Innovations That Are Transforming Dentistry This Year

Medical technology has come a long way, and dental professionals have been reaping the benefits of the latest tools for their practice. As technology continues to evolve, so will the devices dentists use to improve the overall patient experience.

This year is an exciting one for dental practitioners because the latest tech disruptions are making their way to the area of dentistry. While it takes time before these tools will become a part of dentists’ arsenal, we can already see their potential in transforming clinics and improving patients’ oral health. Let’s look at a few of these technological innovations that are making an impact in 2022:

Wearable Technology for Clinical Staff

When it comes to managing a dental clinic, practitioners and their in-house staff know how complex it could get. Apart from managing schedules, they also need to manage purchase orders, send out appointment reminders, and keep accurate insurance records. An effective way to ensure cohesion would involve integrating wearable technology with existing dental practice management software.

The Global Innovation Center of Henry Schein, Inc. is making this possible through the Simplifeye app. Being the first of its kind to bring dental practitioners and their staff closer together, the app works seamlessly with wearables like Apple watches and helps simplify core activities. It also gives immediate access to patient records and provides staff with an easier way to manage queues, reschedule appointments, and make effective clinical decisions.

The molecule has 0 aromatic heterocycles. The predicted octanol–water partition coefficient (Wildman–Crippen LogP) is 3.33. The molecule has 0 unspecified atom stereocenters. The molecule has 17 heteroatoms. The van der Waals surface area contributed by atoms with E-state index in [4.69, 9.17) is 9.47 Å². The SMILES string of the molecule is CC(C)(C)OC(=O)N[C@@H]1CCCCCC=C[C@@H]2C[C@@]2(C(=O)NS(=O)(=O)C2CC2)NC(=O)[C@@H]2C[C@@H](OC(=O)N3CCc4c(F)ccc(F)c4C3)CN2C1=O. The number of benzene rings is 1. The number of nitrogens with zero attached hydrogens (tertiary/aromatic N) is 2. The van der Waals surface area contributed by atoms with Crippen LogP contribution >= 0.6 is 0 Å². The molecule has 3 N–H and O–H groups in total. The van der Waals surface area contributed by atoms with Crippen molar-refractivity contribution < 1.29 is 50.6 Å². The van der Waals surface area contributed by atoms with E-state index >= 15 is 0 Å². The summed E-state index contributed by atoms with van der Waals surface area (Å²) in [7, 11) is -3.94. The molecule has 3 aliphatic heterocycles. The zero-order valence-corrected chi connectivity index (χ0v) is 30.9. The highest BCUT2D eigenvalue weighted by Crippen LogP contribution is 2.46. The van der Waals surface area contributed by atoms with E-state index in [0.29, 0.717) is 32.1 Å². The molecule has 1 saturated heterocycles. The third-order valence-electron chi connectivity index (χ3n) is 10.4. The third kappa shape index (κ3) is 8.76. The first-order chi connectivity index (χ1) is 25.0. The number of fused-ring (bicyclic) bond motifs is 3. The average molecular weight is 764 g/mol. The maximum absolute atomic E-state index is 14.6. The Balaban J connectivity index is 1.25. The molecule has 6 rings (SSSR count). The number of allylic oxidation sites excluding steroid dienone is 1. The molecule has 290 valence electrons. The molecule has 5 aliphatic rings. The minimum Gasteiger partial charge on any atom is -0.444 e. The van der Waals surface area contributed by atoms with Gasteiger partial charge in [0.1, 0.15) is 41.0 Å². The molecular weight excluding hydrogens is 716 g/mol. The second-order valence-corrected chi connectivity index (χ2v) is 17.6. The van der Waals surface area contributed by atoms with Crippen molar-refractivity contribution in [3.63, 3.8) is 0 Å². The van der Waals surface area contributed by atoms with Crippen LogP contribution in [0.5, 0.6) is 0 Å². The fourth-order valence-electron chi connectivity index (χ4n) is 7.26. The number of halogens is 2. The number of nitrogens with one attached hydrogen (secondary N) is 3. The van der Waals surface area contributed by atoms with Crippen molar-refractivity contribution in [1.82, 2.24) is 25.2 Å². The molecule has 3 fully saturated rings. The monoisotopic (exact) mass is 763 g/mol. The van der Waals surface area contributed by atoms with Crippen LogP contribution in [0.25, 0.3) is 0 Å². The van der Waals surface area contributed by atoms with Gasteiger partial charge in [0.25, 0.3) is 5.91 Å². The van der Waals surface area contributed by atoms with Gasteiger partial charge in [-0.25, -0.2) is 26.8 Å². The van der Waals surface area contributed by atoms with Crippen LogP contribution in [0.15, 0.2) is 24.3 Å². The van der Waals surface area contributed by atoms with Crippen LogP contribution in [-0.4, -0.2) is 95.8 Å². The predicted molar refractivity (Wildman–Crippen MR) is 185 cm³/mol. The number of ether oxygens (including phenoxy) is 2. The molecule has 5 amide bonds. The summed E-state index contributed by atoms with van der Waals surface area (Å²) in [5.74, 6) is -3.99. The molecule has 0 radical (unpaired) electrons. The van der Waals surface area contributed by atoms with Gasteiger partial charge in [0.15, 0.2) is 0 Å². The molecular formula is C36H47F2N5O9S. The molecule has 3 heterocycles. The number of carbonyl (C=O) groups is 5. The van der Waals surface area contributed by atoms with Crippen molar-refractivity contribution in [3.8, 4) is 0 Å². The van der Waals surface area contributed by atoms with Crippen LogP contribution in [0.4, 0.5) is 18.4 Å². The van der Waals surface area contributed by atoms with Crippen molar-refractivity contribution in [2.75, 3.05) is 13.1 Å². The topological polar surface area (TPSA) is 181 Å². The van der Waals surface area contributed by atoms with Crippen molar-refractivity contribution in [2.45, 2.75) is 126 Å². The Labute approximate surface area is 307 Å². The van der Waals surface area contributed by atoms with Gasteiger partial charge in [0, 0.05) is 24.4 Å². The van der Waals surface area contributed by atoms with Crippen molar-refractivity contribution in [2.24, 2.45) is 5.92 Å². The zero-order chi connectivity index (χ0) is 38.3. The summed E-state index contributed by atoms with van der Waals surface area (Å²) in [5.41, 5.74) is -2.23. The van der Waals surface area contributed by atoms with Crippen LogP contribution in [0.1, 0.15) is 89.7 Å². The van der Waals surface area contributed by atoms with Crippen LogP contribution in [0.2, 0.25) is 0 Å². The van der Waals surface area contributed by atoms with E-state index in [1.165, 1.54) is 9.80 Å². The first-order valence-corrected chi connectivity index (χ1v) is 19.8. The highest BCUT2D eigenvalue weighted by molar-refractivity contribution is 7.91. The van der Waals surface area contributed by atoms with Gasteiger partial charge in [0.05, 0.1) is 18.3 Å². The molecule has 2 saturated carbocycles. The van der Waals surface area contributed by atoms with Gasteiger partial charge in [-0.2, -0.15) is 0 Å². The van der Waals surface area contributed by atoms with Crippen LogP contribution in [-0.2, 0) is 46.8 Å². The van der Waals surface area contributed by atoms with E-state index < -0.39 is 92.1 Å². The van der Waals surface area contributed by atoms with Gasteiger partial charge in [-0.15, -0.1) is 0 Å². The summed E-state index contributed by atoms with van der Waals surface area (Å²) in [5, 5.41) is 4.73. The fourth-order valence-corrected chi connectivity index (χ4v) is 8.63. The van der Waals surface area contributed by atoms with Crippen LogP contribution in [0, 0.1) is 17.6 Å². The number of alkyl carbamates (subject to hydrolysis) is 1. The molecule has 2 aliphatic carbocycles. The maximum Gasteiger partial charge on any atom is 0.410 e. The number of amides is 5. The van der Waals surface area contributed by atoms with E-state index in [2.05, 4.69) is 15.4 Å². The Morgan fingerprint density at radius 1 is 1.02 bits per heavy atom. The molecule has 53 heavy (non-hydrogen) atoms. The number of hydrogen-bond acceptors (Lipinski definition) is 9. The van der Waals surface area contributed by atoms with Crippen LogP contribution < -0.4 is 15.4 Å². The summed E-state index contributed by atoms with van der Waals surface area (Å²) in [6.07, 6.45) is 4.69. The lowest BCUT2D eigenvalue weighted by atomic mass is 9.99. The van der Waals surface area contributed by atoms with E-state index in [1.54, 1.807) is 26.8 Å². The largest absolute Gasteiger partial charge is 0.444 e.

Whether you are a pediatric dentist in Ontario like KitchenerFamilyDentist.com or an orthodontist in Tampa, using smartwatches can help keep everyone at the clinic informed throughout the day and provide personalized service to patients.

Using Teledentistry for Patient Outreach

Source: dental.pacific.edu

Since 2020, healthcare providers have been looking for ways to engage patients with mobility issues and pre-existing conditions. By offering telehealth services, they have been able to conduct consultations and monitor their patients’ conditions remotely. The dental sector is also doubling down on this innovation as practitioners can diagnose oral health issues and give advice without the need for patients to be physically present.

This is accomplished through teleconferencing or through a special platform or an online portal that lets patients schedule appointments, contact their dentists, make payments, and send details about their current oral health situation. This allows for better retention, especially among immunocompromised patients who are too old or too frail to visit a clinic.

3D Printing and Augmented Reality

One of the most exciting developments to look forward to is the use of augmented reality and 3D printing for diagnosing and treating dental issues. With AR, dentists can provide patients with an accurate visualization of what they look like after a reconstructive procedure. Incorporating AR technology can help build patient rapport and fast-track decisions.

Along with AR, dentists can also use 3D printing to make reconstructive procedures faster and easier. For instance, once the patient decides to get a crown after seeing an AR visualization, the dentist can then scan the site for the crown using CAD software and transmit the information to a 3D printer. This decision then uses Zirconia to produce the crown in the exact dimensions. Through AR and 3D printing, dentists can streamline restorative procedures that have little to no room for error.